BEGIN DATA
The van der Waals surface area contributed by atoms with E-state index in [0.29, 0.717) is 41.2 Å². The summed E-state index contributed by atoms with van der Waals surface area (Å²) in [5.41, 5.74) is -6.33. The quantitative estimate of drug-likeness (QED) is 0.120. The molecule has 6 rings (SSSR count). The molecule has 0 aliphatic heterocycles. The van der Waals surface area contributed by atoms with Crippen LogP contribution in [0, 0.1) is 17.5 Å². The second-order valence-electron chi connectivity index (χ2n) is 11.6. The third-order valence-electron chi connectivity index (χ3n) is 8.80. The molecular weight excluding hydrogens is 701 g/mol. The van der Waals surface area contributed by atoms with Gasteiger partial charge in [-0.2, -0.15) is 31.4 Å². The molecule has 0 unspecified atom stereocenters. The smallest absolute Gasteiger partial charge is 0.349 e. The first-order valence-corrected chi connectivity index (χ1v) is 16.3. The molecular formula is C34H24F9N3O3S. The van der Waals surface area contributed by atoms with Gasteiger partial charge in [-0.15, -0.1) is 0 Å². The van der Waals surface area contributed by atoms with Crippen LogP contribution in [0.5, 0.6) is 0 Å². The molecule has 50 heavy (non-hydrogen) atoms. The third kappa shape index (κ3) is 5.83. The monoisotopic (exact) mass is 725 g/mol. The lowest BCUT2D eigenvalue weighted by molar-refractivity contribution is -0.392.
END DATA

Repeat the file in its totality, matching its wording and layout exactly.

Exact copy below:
The van der Waals surface area contributed by atoms with E-state index in [0.29, 0.717) is 41.2 Å². The summed E-state index contributed by atoms with van der Waals surface area (Å²) in [5.41, 5.74) is -6.33. The quantitative estimate of drug-likeness (QED) is 0.120. The molecule has 6 rings (SSSR count). The molecule has 0 aliphatic heterocycles. The van der Waals surface area contributed by atoms with Crippen LogP contribution in [0, 0.1) is 17.5 Å². The second-order valence-electron chi connectivity index (χ2n) is 11.6. The third-order valence-electron chi connectivity index (χ3n) is 8.80. The molecular weight excluding hydrogens is 701 g/mol. The van der Waals surface area contributed by atoms with Gasteiger partial charge in [-0.2, -0.15) is 31.4 Å². The molecule has 0 unspecified atom stereocenters. The smallest absolute Gasteiger partial charge is 0.349 e. The first-order valence-corrected chi connectivity index (χ1v) is 16.3. The molecular formula is C34H24F9N3O3S. The van der Waals surface area contributed by atoms with Gasteiger partial charge in [-0.15, -0.1) is 0 Å². The van der Waals surface area contributed by atoms with Crippen LogP contribution in [0.5, 0.6) is 0 Å². The molecule has 50 heavy (non-hydrogen) atoms. The third kappa shape index (κ3) is 5.83. The monoisotopic (exact) mass is 725 g/mol. The lowest BCUT2D eigenvalue weighted by molar-refractivity contribution is -0.392.